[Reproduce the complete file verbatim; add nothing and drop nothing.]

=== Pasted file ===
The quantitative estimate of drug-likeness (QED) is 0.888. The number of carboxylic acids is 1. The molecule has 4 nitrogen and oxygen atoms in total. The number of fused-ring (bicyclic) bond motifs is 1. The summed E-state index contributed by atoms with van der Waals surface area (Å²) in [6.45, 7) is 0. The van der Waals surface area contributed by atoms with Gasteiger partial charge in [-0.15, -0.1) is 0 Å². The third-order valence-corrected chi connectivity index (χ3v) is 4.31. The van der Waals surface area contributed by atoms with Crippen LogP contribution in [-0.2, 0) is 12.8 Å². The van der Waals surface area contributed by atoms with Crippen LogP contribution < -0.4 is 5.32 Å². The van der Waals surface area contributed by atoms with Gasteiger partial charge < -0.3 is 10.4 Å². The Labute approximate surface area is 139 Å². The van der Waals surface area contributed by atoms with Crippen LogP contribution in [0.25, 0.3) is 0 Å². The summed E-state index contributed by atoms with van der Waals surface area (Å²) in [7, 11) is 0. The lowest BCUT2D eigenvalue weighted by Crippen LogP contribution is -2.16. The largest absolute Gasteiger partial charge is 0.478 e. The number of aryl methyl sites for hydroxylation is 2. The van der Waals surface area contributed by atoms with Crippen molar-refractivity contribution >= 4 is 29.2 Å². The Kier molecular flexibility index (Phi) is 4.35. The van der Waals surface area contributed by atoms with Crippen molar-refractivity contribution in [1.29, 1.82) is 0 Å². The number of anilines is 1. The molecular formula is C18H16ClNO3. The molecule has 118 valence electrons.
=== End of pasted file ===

The quantitative estimate of drug-likeness (QED) is 0.888. The number of carboxylic acids is 1. The molecule has 4 nitrogen and oxygen atoms in total. The number of fused-ring (bicyclic) bond motifs is 1. The summed E-state index contributed by atoms with van der Waals surface area (Å²) in [6.45, 7) is 0. The van der Waals surface area contributed by atoms with Gasteiger partial charge in [-0.15, -0.1) is 0 Å². The third-order valence-corrected chi connectivity index (χ3v) is 4.31. The van der Waals surface area contributed by atoms with Crippen LogP contribution in [-0.2, 0) is 12.8 Å². The van der Waals surface area contributed by atoms with Crippen LogP contribution < -0.4 is 5.32 Å². The van der Waals surface area contributed by atoms with Gasteiger partial charge < -0.3 is 10.4 Å². The Labute approximate surface area is 139 Å². The van der Waals surface area contributed by atoms with Crippen LogP contribution in [0.25, 0.3) is 0 Å². The summed E-state index contributed by atoms with van der Waals surface area (Å²) in [7, 11) is 0. The lowest BCUT2D eigenvalue weighted by Crippen LogP contribution is -2.16. The largest absolute Gasteiger partial charge is 0.478 e. The number of aryl methyl sites for hydroxylation is 2. The van der Waals surface area contributed by atoms with Crippen molar-refractivity contribution >= 4 is 29.2 Å². The Kier molecular flexibility index (Phi) is 4.35. The van der Waals surface area contributed by atoms with Crippen molar-refractivity contribution in [1.29, 1.82) is 0 Å². The number of anilines is 1. The molecular formula is C18H16ClNO3. The molecule has 118 valence electrons.